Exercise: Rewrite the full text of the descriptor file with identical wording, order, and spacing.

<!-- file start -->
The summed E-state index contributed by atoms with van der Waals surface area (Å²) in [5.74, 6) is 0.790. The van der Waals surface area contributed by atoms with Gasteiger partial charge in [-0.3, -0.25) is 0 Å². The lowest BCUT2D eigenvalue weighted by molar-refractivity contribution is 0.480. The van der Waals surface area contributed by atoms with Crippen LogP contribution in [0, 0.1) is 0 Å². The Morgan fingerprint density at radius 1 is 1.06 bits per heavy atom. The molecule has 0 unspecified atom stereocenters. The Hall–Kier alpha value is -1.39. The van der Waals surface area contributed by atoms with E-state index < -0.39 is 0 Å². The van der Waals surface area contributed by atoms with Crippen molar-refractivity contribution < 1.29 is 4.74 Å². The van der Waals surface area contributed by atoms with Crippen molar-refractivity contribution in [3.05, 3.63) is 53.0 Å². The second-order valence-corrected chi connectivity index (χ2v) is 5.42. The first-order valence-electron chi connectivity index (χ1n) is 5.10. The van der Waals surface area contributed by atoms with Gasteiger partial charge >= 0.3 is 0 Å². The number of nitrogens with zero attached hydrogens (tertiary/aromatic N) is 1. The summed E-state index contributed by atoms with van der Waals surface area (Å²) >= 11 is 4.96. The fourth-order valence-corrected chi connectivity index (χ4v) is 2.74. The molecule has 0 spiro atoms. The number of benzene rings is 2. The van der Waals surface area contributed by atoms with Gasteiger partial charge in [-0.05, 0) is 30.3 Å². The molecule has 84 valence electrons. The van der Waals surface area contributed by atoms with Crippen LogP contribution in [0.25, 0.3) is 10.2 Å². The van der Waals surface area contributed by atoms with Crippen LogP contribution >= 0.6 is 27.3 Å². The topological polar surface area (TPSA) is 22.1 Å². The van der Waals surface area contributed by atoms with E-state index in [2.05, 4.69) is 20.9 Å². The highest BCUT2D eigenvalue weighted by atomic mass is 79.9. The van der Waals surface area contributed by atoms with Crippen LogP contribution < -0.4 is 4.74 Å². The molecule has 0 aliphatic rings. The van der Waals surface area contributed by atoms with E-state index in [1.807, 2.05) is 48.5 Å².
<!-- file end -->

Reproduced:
The summed E-state index contributed by atoms with van der Waals surface area (Å²) in [5.74, 6) is 0.790. The van der Waals surface area contributed by atoms with Gasteiger partial charge in [-0.3, -0.25) is 0 Å². The lowest BCUT2D eigenvalue weighted by molar-refractivity contribution is 0.480. The van der Waals surface area contributed by atoms with Crippen LogP contribution in [0, 0.1) is 0 Å². The Morgan fingerprint density at radius 1 is 1.06 bits per heavy atom. The molecule has 0 unspecified atom stereocenters. The Hall–Kier alpha value is -1.39. The van der Waals surface area contributed by atoms with E-state index < -0.39 is 0 Å². The van der Waals surface area contributed by atoms with Crippen molar-refractivity contribution < 1.29 is 4.74 Å². The van der Waals surface area contributed by atoms with Crippen molar-refractivity contribution in [3.05, 3.63) is 53.0 Å². The second-order valence-corrected chi connectivity index (χ2v) is 5.42. The first-order valence-electron chi connectivity index (χ1n) is 5.10. The van der Waals surface area contributed by atoms with Gasteiger partial charge >= 0.3 is 0 Å². The number of nitrogens with zero attached hydrogens (tertiary/aromatic N) is 1. The summed E-state index contributed by atoms with van der Waals surface area (Å²) >= 11 is 4.96. The fourth-order valence-corrected chi connectivity index (χ4v) is 2.74. The molecule has 0 spiro atoms. The number of benzene rings is 2. The van der Waals surface area contributed by atoms with Gasteiger partial charge in [-0.05, 0) is 30.3 Å². The molecule has 84 valence electrons. The van der Waals surface area contributed by atoms with Crippen LogP contribution in [0.25, 0.3) is 10.2 Å². The van der Waals surface area contributed by atoms with Crippen LogP contribution >= 0.6 is 27.3 Å². The topological polar surface area (TPSA) is 22.1 Å². The van der Waals surface area contributed by atoms with E-state index in [2.05, 4.69) is 20.9 Å². The highest BCUT2D eigenvalue weighted by atomic mass is 79.9. The van der Waals surface area contributed by atoms with Crippen LogP contribution < -0.4 is 4.74 Å². The molecule has 0 aliphatic rings. The van der Waals surface area contributed by atoms with E-state index in [1.807, 2.05) is 48.5 Å².